|I'm not sure when it's appropriate to comment the code.|
Put a brief comment before each function saying what it does, what it's parameters are, and what the return value is. This doesn't have to be long. For example, for choose, you might say:
// Returns the number of ways to choose "column" items from "row" possibilities
Regarding the indentation style, if you ask 10 programmers how they indent their code, you'll get 15 answers. But consider this: the purpose of the braces is to guide the compiler, not the human. Humans read the indentation from the block structure and add whitespace where they think it's appropriate. I base my indentation style on this observation, modified slightly to take advantage of my editor's abilities to auto-indent.
|I was wondering where I can make improvements.|
The biggest improvement isn't in the style, but the functionality. At line 24, the intermediate results of factorial(row) / (factorial(column) * factorial(row-column)) will quickly overflow a computer's representation of integers. A calculation as simple as choose(15,3) will fail, even though the final result is just 455.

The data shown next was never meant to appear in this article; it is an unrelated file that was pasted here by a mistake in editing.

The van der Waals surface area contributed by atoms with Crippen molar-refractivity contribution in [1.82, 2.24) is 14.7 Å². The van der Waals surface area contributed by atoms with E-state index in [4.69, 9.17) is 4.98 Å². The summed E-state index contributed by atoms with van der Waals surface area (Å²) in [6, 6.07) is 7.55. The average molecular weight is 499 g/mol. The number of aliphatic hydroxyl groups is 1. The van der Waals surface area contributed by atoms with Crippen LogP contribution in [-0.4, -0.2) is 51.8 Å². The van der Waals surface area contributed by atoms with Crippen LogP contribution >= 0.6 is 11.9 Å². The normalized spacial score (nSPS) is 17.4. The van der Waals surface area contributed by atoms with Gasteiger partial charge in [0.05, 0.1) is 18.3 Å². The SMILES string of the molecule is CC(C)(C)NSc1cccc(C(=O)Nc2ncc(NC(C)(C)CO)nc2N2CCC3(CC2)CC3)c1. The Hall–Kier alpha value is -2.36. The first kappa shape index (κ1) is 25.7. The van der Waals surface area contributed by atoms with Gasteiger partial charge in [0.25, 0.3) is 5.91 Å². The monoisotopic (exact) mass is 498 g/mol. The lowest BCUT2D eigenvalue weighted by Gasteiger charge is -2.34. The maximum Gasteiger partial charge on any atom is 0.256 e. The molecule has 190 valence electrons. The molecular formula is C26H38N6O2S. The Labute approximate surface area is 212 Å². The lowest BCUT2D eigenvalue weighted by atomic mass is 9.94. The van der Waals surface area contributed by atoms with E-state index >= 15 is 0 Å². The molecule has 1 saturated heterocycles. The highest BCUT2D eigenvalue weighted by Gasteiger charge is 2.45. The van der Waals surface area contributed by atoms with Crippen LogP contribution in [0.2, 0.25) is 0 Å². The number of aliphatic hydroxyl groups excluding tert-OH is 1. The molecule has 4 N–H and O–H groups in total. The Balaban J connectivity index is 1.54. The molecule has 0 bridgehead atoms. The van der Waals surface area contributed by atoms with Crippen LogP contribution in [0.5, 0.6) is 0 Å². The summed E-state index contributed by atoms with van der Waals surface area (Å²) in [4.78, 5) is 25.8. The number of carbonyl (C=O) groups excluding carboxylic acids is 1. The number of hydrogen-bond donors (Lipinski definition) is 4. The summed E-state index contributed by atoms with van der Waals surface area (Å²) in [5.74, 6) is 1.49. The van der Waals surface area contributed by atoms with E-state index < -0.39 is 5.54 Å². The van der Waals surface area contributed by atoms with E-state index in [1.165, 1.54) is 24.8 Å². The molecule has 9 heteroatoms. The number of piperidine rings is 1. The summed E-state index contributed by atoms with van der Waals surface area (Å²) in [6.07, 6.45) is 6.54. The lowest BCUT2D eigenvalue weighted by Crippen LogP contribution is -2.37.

For unsigned values, it's best to compute choose(n,k) by alternating multiplication and division:
n * (n-1) / 2 * (n-2) / 3 * (n-3) / 4 ... * (n-k+1) / k
In addition to avoiding overflow, if you do it in this order, the divisions will always give an integer result, as long as the multiplications don't overflow. To see this, notice that in
n * (n-1)
, you multiply 2 consecutive numbers, which means that one of them must be even. So dividing by 2 in the next step results in an integer. Now when you multiple by n-2, you have 3 consecutive numbers in the numerator, so one must be divisible by 3. So the division by 3 in the next step also results in an integer.